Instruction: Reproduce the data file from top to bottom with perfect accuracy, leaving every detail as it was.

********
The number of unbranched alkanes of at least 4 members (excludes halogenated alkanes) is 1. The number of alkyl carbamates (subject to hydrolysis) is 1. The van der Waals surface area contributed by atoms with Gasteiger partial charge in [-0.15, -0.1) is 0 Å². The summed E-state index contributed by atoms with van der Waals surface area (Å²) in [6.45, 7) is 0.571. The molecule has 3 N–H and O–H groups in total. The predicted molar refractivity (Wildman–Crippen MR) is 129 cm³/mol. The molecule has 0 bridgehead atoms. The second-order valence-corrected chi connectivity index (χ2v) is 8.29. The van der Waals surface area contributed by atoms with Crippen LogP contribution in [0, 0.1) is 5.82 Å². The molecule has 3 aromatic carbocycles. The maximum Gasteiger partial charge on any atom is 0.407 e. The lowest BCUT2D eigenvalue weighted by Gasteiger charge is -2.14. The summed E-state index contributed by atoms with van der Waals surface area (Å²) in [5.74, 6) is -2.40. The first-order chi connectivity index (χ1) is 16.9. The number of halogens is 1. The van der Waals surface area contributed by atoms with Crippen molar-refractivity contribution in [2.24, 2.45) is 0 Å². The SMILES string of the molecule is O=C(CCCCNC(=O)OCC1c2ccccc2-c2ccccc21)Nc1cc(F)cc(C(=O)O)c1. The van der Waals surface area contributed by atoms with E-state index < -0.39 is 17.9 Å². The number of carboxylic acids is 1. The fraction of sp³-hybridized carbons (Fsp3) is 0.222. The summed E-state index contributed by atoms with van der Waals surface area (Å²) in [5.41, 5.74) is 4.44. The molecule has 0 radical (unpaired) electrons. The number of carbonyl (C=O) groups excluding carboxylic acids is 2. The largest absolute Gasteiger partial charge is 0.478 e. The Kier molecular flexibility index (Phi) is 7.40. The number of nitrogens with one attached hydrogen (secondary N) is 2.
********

The number of unbranched alkanes of at least 4 members (excludes halogenated alkanes) is 1. The number of alkyl carbamates (subject to hydrolysis) is 1. The van der Waals surface area contributed by atoms with Gasteiger partial charge in [-0.15, -0.1) is 0 Å². The summed E-state index contributed by atoms with van der Waals surface area (Å²) in [6.45, 7) is 0.571. The molecule has 3 N–H and O–H groups in total. The predicted molar refractivity (Wildman–Crippen MR) is 129 cm³/mol. The molecule has 0 bridgehead atoms. The second-order valence-corrected chi connectivity index (χ2v) is 8.29. The van der Waals surface area contributed by atoms with Crippen LogP contribution in [0, 0.1) is 5.82 Å². The molecule has 3 aromatic carbocycles. The maximum Gasteiger partial charge on any atom is 0.407 e. The lowest BCUT2D eigenvalue weighted by Gasteiger charge is -2.14. The summed E-state index contributed by atoms with van der Waals surface area (Å²) in [5.74, 6) is -2.40. The first-order chi connectivity index (χ1) is 16.9. The number of halogens is 1. The van der Waals surface area contributed by atoms with Crippen molar-refractivity contribution in [2.24, 2.45) is 0 Å². The SMILES string of the molecule is O=C(CCCCNC(=O)OCC1c2ccccc2-c2ccccc21)Nc1cc(F)cc(C(=O)O)c1. The van der Waals surface area contributed by atoms with E-state index < -0.39 is 17.9 Å². The number of carboxylic acids is 1. The fraction of sp³-hybridized carbons (Fsp3) is 0.222. The summed E-state index contributed by atoms with van der Waals surface area (Å²) in [5.41, 5.74) is 4.44. The molecule has 0 radical (unpaired) electrons. The number of carbonyl (C=O) groups excluding carboxylic acids is 2. The largest absolute Gasteiger partial charge is 0.478 e. The Kier molecular flexibility index (Phi) is 7.40. The number of nitrogens with one attached hydrogen (secondary N) is 2.